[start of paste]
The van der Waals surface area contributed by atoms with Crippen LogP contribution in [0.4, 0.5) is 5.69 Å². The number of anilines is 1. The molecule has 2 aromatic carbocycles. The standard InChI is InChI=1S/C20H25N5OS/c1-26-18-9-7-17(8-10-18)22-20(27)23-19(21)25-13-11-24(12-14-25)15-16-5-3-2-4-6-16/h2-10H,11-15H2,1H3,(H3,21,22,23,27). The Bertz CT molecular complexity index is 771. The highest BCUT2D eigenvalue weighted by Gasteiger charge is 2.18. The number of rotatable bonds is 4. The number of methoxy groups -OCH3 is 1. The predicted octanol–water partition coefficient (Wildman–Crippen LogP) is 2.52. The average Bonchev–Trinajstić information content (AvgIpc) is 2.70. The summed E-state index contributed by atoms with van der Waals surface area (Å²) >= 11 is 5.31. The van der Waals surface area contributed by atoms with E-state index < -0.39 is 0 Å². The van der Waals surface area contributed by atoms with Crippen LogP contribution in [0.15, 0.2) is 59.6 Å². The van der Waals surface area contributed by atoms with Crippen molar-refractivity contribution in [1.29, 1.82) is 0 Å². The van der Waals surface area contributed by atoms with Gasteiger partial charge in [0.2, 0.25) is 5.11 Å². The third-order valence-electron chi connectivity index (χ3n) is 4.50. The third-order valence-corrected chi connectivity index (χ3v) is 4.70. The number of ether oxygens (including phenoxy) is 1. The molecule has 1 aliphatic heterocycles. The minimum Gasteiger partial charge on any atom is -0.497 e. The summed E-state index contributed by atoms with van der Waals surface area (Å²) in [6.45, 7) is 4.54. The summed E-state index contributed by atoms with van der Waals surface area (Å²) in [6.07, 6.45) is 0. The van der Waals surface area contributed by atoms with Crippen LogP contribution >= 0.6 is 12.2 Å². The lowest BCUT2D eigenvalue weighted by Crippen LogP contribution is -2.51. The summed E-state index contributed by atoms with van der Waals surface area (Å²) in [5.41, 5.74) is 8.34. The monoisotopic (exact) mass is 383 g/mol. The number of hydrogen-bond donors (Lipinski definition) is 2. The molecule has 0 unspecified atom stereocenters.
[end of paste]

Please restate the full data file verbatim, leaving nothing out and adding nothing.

The van der Waals surface area contributed by atoms with Crippen LogP contribution in [0.4, 0.5) is 5.69 Å². The number of anilines is 1. The molecule has 2 aromatic carbocycles. The standard InChI is InChI=1S/C20H25N5OS/c1-26-18-9-7-17(8-10-18)22-20(27)23-19(21)25-13-11-24(12-14-25)15-16-5-3-2-4-6-16/h2-10H,11-15H2,1H3,(H3,21,22,23,27). The Bertz CT molecular complexity index is 771. The highest BCUT2D eigenvalue weighted by Gasteiger charge is 2.18. The number of rotatable bonds is 4. The number of methoxy groups -OCH3 is 1. The predicted octanol–water partition coefficient (Wildman–Crippen LogP) is 2.52. The average Bonchev–Trinajstić information content (AvgIpc) is 2.70. The summed E-state index contributed by atoms with van der Waals surface area (Å²) >= 11 is 5.31. The van der Waals surface area contributed by atoms with E-state index < -0.39 is 0 Å². The van der Waals surface area contributed by atoms with Crippen LogP contribution in [0.15, 0.2) is 59.6 Å². The van der Waals surface area contributed by atoms with Crippen molar-refractivity contribution in [1.29, 1.82) is 0 Å². The van der Waals surface area contributed by atoms with Gasteiger partial charge in [0.2, 0.25) is 5.11 Å². The third-order valence-electron chi connectivity index (χ3n) is 4.50. The third-order valence-corrected chi connectivity index (χ3v) is 4.70. The number of ether oxygens (including phenoxy) is 1. The molecule has 1 aliphatic heterocycles. The minimum Gasteiger partial charge on any atom is -0.497 e. The summed E-state index contributed by atoms with van der Waals surface area (Å²) in [6.45, 7) is 4.54. The summed E-state index contributed by atoms with van der Waals surface area (Å²) in [6.07, 6.45) is 0. The van der Waals surface area contributed by atoms with Crippen LogP contribution >= 0.6 is 12.2 Å². The lowest BCUT2D eigenvalue weighted by Crippen LogP contribution is -2.51. The summed E-state index contributed by atoms with van der Waals surface area (Å²) in [5.41, 5.74) is 8.34. The monoisotopic (exact) mass is 383 g/mol. The number of hydrogen-bond donors (Lipinski definition) is 2. The molecule has 0 unspecified atom stereocenters.